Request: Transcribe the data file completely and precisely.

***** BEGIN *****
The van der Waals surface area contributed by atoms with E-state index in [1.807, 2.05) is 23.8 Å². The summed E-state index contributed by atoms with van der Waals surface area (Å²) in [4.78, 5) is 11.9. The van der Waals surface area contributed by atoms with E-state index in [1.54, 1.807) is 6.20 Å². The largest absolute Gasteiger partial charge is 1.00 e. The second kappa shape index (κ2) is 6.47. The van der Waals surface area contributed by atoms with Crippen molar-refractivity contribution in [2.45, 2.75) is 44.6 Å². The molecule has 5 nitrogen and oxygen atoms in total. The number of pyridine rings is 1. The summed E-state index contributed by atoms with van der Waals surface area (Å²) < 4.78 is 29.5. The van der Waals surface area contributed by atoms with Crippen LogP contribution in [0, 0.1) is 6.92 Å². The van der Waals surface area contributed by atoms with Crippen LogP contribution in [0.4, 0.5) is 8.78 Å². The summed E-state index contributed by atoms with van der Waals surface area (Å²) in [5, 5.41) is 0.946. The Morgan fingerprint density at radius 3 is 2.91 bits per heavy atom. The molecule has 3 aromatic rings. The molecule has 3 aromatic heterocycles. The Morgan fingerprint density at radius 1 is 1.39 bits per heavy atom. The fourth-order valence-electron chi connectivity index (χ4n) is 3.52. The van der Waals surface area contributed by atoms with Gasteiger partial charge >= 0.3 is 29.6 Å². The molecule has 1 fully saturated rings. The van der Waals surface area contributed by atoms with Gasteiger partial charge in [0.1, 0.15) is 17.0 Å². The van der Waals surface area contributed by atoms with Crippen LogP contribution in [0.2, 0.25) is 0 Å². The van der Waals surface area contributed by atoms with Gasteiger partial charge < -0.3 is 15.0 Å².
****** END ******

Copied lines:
The van der Waals surface area contributed by atoms with E-state index in [1.807, 2.05) is 23.8 Å². The summed E-state index contributed by atoms with van der Waals surface area (Å²) in [4.78, 5) is 11.9. The van der Waals surface area contributed by atoms with E-state index in [1.54, 1.807) is 6.20 Å². The largest absolute Gasteiger partial charge is 1.00 e. The second kappa shape index (κ2) is 6.47. The van der Waals surface area contributed by atoms with Crippen molar-refractivity contribution in [2.45, 2.75) is 44.6 Å². The molecule has 5 nitrogen and oxygen atoms in total. The number of pyridine rings is 1. The summed E-state index contributed by atoms with van der Waals surface area (Å²) < 4.78 is 29.5. The van der Waals surface area contributed by atoms with Crippen LogP contribution in [0, 0.1) is 6.92 Å². The van der Waals surface area contributed by atoms with Crippen LogP contribution in [0.4, 0.5) is 8.78 Å². The summed E-state index contributed by atoms with van der Waals surface area (Å²) in [5, 5.41) is 0.946. The Morgan fingerprint density at radius 3 is 2.91 bits per heavy atom. The molecule has 3 aromatic rings. The molecule has 3 aromatic heterocycles. The Morgan fingerprint density at radius 1 is 1.39 bits per heavy atom. The fourth-order valence-electron chi connectivity index (χ4n) is 3.52. The van der Waals surface area contributed by atoms with Gasteiger partial charge >= 0.3 is 29.6 Å². The molecule has 1 fully saturated rings. The van der Waals surface area contributed by atoms with Gasteiger partial charge in [0.1, 0.15) is 17.0 Å². The van der Waals surface area contributed by atoms with Crippen LogP contribution in [0.2, 0.25) is 0 Å². The van der Waals surface area contributed by atoms with Gasteiger partial charge < -0.3 is 15.0 Å².